Website Accessibility Requirements Explained
The world around us has gone digital. Web accessibility is not just an ethical issue but a legal requirement. New regulations are consistently coming out to ensure accessibility and inclusion. The legislation was implemented to ensure the internet is more inclusive, regardless of ability.
Domino’s Pizza famously made headlines in 2019 when the company was sued by Guillermo Robles, a blind man who took legal action over Domino’s mobile app’s accessibility. The case went to the Supreme Court, where the court ruled in favor of Robles.
What is Web Accessibility?Website accessibility is the practice of ensuring your website is usable for all its visitors, including users with impairments, disabilities, and limitations. It involves using deliberate design principles to ensure people with limitations or difficulties have a seamless experience accessing your website content.
Web accessibility is based on four pillars; the site must be perceivable, operable, understandable, and robust.
The Four Pillars of Web Accessibility
PerceivableAll visitors must be able to perceive the content of your website. The term “perceive” means not just with one’s eyes. Even blind users or those with low vision should be able to access the content on your website.
OperableOperability has to do with functionality and how easy it is for a user to navigate your site. Every site visitor should be able to use your website without being disrupted. A simple layout is a great way to make your site operable.
UnderstandableEvery aspect of your website content, from written language to graphic design, should be understandable to all site visitors. There shouldn’t be any high-level, technical language that could exclude people with cognitive difficulties and other impairments.
RobustYour site content should be consumable by all your visitors. This means even visitors using assistive technology should have access to the content. Your site’s HTML should be written in a way that assistive technologies can parse the code.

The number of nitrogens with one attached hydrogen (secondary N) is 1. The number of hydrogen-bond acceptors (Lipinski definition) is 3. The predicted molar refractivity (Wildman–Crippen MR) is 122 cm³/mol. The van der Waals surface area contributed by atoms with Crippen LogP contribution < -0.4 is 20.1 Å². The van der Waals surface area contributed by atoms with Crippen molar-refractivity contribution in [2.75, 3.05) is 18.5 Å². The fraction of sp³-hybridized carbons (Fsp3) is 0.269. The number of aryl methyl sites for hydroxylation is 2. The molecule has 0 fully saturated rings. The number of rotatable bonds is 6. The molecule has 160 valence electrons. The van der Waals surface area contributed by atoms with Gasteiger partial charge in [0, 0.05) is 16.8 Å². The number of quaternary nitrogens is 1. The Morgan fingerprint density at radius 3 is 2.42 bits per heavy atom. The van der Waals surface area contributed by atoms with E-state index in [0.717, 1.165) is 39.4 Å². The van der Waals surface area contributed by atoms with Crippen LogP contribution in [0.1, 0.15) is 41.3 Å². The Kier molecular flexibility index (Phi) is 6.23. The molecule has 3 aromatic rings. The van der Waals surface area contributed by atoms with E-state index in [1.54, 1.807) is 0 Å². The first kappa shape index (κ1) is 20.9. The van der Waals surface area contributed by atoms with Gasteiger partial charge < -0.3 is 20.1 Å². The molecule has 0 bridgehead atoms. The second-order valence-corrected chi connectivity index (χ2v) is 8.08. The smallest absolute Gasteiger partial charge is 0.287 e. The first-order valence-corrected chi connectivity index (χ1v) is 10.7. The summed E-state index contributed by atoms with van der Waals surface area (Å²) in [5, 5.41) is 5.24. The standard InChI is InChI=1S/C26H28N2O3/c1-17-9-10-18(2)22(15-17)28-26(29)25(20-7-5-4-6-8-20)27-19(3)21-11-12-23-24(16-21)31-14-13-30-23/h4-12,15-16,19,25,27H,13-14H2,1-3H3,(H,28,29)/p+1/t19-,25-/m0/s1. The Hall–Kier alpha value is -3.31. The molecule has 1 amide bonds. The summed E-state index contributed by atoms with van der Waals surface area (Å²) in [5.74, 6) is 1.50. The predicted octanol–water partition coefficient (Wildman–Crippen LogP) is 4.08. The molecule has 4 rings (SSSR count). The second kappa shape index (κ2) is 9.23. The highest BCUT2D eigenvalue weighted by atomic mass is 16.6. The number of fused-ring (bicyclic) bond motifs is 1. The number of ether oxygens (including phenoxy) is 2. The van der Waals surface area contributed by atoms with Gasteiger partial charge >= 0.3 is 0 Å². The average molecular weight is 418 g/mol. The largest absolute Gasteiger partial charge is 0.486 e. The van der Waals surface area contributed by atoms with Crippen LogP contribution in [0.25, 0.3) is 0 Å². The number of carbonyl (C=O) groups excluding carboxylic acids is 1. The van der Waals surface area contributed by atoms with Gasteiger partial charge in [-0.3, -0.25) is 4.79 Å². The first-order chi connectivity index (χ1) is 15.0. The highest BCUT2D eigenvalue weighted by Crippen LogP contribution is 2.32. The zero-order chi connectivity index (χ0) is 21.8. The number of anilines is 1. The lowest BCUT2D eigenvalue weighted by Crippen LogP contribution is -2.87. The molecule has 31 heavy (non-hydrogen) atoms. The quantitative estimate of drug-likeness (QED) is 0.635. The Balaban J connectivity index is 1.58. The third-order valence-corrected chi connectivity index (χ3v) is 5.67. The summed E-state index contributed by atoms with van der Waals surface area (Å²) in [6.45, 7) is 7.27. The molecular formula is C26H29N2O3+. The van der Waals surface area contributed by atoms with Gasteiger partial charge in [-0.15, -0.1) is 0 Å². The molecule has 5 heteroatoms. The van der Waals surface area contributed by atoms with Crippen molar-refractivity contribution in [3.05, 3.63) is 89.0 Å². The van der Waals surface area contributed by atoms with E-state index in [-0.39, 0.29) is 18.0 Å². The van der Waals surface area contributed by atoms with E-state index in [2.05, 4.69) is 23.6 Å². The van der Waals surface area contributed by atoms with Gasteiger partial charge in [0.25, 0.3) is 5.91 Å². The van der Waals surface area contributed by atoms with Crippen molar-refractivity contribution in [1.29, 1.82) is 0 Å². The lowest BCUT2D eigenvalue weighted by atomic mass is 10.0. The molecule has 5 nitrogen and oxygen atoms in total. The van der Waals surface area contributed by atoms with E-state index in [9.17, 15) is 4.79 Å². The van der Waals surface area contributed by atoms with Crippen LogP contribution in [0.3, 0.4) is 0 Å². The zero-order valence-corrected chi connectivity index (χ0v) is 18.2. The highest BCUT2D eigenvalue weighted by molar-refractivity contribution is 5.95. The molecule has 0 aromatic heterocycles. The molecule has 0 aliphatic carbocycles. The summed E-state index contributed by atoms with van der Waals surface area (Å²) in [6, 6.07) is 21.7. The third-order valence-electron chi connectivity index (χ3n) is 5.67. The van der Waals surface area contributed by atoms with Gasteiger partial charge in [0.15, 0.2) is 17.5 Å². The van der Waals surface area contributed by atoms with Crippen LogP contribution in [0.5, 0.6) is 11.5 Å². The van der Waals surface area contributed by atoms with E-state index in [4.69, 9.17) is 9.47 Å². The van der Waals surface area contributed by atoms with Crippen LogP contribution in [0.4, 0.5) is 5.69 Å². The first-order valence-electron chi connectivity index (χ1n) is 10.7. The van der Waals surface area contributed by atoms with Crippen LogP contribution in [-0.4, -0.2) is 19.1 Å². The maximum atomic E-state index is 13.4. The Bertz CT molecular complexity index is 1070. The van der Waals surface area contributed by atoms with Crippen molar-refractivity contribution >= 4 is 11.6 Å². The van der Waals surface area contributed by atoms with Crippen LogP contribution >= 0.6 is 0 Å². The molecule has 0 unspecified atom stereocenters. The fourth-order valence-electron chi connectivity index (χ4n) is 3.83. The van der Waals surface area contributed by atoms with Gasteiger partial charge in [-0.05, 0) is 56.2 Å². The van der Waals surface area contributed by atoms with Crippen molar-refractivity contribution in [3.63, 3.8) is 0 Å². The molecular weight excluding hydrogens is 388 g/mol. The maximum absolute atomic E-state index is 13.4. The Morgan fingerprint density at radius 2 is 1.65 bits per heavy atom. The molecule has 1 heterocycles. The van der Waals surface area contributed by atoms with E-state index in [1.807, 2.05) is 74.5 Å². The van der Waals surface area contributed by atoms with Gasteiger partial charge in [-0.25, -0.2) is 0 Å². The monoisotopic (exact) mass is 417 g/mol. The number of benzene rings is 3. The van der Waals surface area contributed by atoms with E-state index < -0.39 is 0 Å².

ADA Compliance Requirements for BusinessesIn 2021, the Department of Justice clarified that under the law, websites are considered places of public accommodation. This means all websites must comply with the ADA Title III requirement that all goods, services, activities, and privileges provided by a place of accommodation be equally accessible to people with disabilities.
According to Section 508 of the Rehabilitation Act, any technology used by a federal department or agency must be accessible to people with disabilities.
In addition to legislation, several other resources have emerged to help businesses make their websites accessible. One of these resources is the WCAG (Web Content Accessibility Guidelines).
What is WCAG?The Web Content Accessibility Guidelines (WCAG) is a reference point that organizations use to improve their digital accessibility and comply with ADA requirements. The ADA doesn’t provide set guidelines for website compliance, so WCAG is a helpful resource.
The WCAG provides several specific guidelines for the four principles of accessibility that businesses can use to stay compliant.
Consequences of Failing to ComplyUnder Federal law, you can be fined up to $75,000 for the first ADA violation and $150,000 for additional violations. Some states and local governments may allow additional fines.
Side Benefits of ComplyingWhile complying with ADA web regulations will prevent your business from paying fees, compliance has other benefits. Some of these ADA web compliances benefits include:
Better SEOSite accessibility improves your overall site score, which enhances your site ranking on search engines and helps drive traffic to your website.
Extended Market ReachPeople with disabilities also have purchasing ability, and ensuring your website is accessible gives you a competitive advantage.
What’s Next?Technology is continuously advancing, so regulations are regularly updated to reflect the changes. Today, states are creating their own specific requirements to ensure inclusivity for everyone.
Meeting ADA RequirementsFailing to comply with ADA web accessibility requirements will land your business in hot water, costing you time and money. With technology and regulations constantly updating, it’s important to stay diligent to ensure your website remains compliant.